For many dogs, though, you should be aiming for at least one hour per day of exercise. If you have a healthy adult dog, this is a good baseline.
The caveats: Note that not every type of exercise is appropriate for every dog. Be sure to consider your dog’s age and breed and what they’re naturally suited to. Greyhounds, whippets and other sighthounds are not built for long distance running, for example. Short-nosed or brachycephalic breeds like pugs are not suited to prolonged strenuous exercise (but they still need to walk!). Check with your vet on any conditions that may constrain exercise, like joint, heart, or neurological problems. Make sure to ease into any new activity slowly.
If you’re considering getting a dog, be sure to factor in exercise when matching your dog to your lifestyle. Be sure you’re able to provide enough walking and other exercise, or able to enlist help to pick up the slack.
Not just potty breaks: The importance of walking
Walking is the most natural thing in the world, for humans and canines alike. Yet this simple activity is deceptively important.
For most dogs in cities, of course, the walk is the primary form of exercise. Getting out and walking provides a much-needed calorie-burning activity, which helps with weight maintenance (and we know how important that is). But the benefits of walking don’t stop there—a brisk walk can also keep joints healthy, and regular outings can even help with urinary and digestive health.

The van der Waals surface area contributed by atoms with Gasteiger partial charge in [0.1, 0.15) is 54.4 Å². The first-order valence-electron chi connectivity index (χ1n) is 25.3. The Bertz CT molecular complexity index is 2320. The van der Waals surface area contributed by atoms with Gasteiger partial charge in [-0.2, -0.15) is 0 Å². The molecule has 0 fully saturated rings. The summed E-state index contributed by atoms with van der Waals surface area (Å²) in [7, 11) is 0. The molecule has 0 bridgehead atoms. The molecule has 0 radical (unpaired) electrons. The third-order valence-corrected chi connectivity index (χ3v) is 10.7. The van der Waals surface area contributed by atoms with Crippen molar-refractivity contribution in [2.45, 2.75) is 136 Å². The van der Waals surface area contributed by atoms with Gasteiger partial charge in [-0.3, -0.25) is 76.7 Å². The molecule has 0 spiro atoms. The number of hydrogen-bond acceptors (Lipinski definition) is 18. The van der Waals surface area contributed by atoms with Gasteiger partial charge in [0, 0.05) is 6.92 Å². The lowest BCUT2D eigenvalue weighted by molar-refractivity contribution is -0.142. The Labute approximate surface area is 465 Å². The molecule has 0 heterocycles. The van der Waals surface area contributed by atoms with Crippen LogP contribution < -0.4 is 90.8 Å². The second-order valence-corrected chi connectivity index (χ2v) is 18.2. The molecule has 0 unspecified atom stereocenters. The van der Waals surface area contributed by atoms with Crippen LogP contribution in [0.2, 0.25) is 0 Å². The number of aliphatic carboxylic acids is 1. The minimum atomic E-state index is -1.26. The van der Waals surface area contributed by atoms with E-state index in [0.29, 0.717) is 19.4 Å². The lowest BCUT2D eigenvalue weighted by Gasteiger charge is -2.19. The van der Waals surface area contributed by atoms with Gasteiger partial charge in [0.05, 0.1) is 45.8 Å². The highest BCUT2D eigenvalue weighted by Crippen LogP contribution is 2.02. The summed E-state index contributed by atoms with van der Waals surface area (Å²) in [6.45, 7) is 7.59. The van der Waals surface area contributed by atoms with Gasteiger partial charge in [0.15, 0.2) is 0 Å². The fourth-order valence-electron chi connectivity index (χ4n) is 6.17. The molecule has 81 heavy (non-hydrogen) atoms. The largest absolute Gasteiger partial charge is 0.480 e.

Walks are bonding time, helping to cement a trusting relationship between you and your dog.
They also provide critical mental stimulation—allowing your dog to walk in different areas provides a world of sensory input, and teaches your dog to interact with people, objects, and other dogs.
While walking is essential, many dogs benefit from other forms of exercise that help build strength, endurance, and balance.
For active, healthy dogs, a variety of exercise is important, says Dr. Darryl Millis, DVM, Diplomate of the American College of Veterinary Surgeons and the American College of Veterinary Sports Medicine and Rehabilitation, and a Certified Canine Rehabilitation Practitioner. “Dogs are aerobic animals and are built for jogging and running distances, with periodic rest. So leash walking alone will not result in peak conditioning.”
For these active pups look for activities that allow for more exertion than a walk. Dr. Millis, who also runs the online resource My Lame Dog, suggests “some aerobic activity, with speed and power building activities two to three times per week.”
Depending on your dog, this could take the form of running or jogging (off-leash or with you), swimming, playing with other dogs, sprinting up hills, a high-speed ball chase or round of frisbee-catching, game of tug, or nose work (see below).
Blake Rodriguez, trainer and founder of Dream Come True K9 recommends, trying to find what motivates or drives your dog instinctually, “and find a way to turn that into a game with rules, time and place.” That level of fulfillment, he says, will drain more energy than the average walk.
Exercise like this can help improve your pup’s flexibility and mobility, and build strength which can help protect joints.